Can You Really Make Tea With Cold Water ? (Cold Brewing Tea)

When the sun is out, everything seems to be happy and joyful, and needs to be celebrated. We usually have cold brewed tea in the summer, actually we start in May and sometimes continue into September.

But can you make tea with cold water ? As in, not have to brew an entire pitcher of hot tea, and then cool that off and pour over ice ? And if you can, is it any different than hot tea ?

All fair questions, so let’s go through them.

cold tea

Can you make tea with cold water ?

Yes, you can make tea with cold water. Cold brewing tea is much less known than cold brewing coffee, but it’s a thing. You may also find it under the name of sun tea, or fridge tea, and they’re pretty much the same.

Cold brewed tea takes much, much longer to brew than hot tea. It’s anywhere between 6 to 16 hours, depending on what kind of tea you use.

And the taste of cold brewed tea is different, in that it’s more subtle, way less bitter, and generally smoother than hot tea. More on that later.

You can sweeten and use other flavorings as well, like a few berries or a sprig of mint to freshen things up.

Let’s start with how to make cold brewed tea, since I think you’ll want to know that as well. I’ll mostly be talking about green tea, but this will work for any kind of tea you want to use.

The best way to make iced tea is with cold brewed tea

The best way to make cold brew tea isn’t by heating the water and letting the tea steep for a few hours until it cools. Neither is it to brew hot tea normally and then wait for it to cool.

In the first case, using hot water and letting the tea leaves infuse for several hours until it becomes cool on its own leads to an overextracted tea. This is often a bitter, astringent tea, and not tasty at all.

In the second case, waiting for a cup of hot tea to cool won’t make it very tasty. This is because tea extracted with hot water doesn’t taste as good cold. You can drink it, yes, but you’ll notice something’s off about it.

The best way to make cold brewed tea is to apply cold water from the get-go. I know it sounds a bit odd, especially if you’re used to hot brewed tea.

You first question would probably is it works. Yes, it does work, But it’s a very slow process.

The reason hot tea takes only a few minutes is because heat makes the flavors and caffeine release much quicker. But this can often lead to overextraction, and that’s never a good taste.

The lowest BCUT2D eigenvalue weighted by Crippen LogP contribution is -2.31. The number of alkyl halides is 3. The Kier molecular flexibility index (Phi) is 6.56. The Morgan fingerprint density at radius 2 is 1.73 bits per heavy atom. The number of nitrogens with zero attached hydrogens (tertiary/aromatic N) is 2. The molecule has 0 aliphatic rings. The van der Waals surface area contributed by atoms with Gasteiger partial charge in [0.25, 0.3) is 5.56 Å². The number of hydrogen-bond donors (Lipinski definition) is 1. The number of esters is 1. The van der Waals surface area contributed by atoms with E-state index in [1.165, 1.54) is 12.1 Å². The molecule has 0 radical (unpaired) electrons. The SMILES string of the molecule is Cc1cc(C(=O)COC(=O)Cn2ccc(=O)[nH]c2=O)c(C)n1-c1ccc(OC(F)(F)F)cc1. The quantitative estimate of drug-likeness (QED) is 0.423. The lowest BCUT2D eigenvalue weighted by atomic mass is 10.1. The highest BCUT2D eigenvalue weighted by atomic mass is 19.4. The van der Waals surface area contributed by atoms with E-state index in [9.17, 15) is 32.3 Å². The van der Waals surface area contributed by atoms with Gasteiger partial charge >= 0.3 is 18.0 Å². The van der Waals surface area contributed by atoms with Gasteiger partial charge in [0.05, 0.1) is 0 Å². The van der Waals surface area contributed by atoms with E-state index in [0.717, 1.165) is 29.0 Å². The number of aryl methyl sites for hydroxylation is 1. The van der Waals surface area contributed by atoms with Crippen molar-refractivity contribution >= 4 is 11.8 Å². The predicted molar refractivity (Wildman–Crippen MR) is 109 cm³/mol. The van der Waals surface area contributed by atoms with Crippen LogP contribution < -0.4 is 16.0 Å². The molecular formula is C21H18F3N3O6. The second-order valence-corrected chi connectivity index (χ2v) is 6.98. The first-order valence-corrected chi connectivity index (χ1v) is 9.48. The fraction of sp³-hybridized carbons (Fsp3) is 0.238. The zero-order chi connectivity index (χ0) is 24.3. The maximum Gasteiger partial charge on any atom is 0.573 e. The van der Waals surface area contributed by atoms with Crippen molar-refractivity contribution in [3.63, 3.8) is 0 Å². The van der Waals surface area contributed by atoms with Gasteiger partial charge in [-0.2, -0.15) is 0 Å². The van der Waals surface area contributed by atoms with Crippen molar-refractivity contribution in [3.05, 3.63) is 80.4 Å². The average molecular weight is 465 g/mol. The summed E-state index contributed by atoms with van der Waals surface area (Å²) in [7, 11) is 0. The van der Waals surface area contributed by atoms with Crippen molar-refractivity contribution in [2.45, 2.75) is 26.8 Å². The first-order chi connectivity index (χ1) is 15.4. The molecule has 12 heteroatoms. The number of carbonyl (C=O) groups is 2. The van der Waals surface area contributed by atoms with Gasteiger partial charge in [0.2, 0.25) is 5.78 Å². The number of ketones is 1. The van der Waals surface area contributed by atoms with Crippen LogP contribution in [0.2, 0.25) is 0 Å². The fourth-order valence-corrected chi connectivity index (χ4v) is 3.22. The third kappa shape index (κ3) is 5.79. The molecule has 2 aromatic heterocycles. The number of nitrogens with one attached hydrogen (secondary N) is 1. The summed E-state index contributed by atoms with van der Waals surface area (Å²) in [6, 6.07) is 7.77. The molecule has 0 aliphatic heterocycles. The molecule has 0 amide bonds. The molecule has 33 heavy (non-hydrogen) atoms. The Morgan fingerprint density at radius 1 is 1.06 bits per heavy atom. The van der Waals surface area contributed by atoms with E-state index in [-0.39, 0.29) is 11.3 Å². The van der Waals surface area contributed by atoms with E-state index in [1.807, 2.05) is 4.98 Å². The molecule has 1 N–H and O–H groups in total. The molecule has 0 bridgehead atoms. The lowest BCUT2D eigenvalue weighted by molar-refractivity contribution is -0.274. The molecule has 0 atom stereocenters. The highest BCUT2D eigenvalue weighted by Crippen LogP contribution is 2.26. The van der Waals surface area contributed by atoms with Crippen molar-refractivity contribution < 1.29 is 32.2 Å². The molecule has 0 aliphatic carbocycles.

Cold extraction, which is essentially what we’re doing when cold brewing tea, is much slower and releases the chemical compounds in anything differently.

It does take longer, and you have to plan it in advance. If you want cold brewed tea now, you have to take out the pitcher you set to steep yesterday.

So if you were to simply brew hot tea, and let it sit until it cooled, you’d get a flat taste since the flavor will pretty much evaporate.

You can use ice cubes in your cold brewed tea, during the steeping. It will make the flavors stand out even more, but remember that ice is just frozen water, so you’ll have to allow for that when calculating how much tea to use.

How much tea to use for cold brewed tea

Okay, now let’s do the math. If you were to use a standard of 2 teaspoons of green tea for 250 ml/8.5 oz of brew, then let’s multiply all of that by how large your pitcher is.

If you’re using a 1 liter/ 33.8 oz pitcher, then you’d assume you need 8 teaspoons of tea leaves for your cold brewed tea. This would be the most logical approach.

But, remember that tea reacts much more slowly to cold water. So you’ll have a different product if you use as much tea as you would for hot brewed tea.

I recommend using 12 teaspoons of tea leaves for 1 liter/33.8 oz, and diluting the brew with additional water if it ends up too strong for you. If it’s just fine, then great, you’ve found your ratio of leaves to water.

I short, using 3 teaspoons for every 250 ml/8.5 oz of water will guarantee a tea that will match your hot brew. Serving the tea over ice cubes means you’ll have to brew it even stronger than this.

If you’re brewing with a gallon of water, you’ll need 45 teaspoons of loose leaf tea. That’s 15 tablespoons, and easier to keep track of.

We each like our tea stronger or lighter, and I have no idea how you like yours.

Keep in mind that I take my tea quite strong and these measurements reflect that. So if you know you like lighter tea then feel free to add less tea than I mentioned here.

(If you like this article so far, you can pin it to your Pinterest board by clicking the image below. The article continues after the image.)

ice tea (1)

How to actually make cold brewed tea

Take whatever container you choose to use, and measure its full volume of water. Allow for the fact that the leaves (and possibly a filter) will displace some water.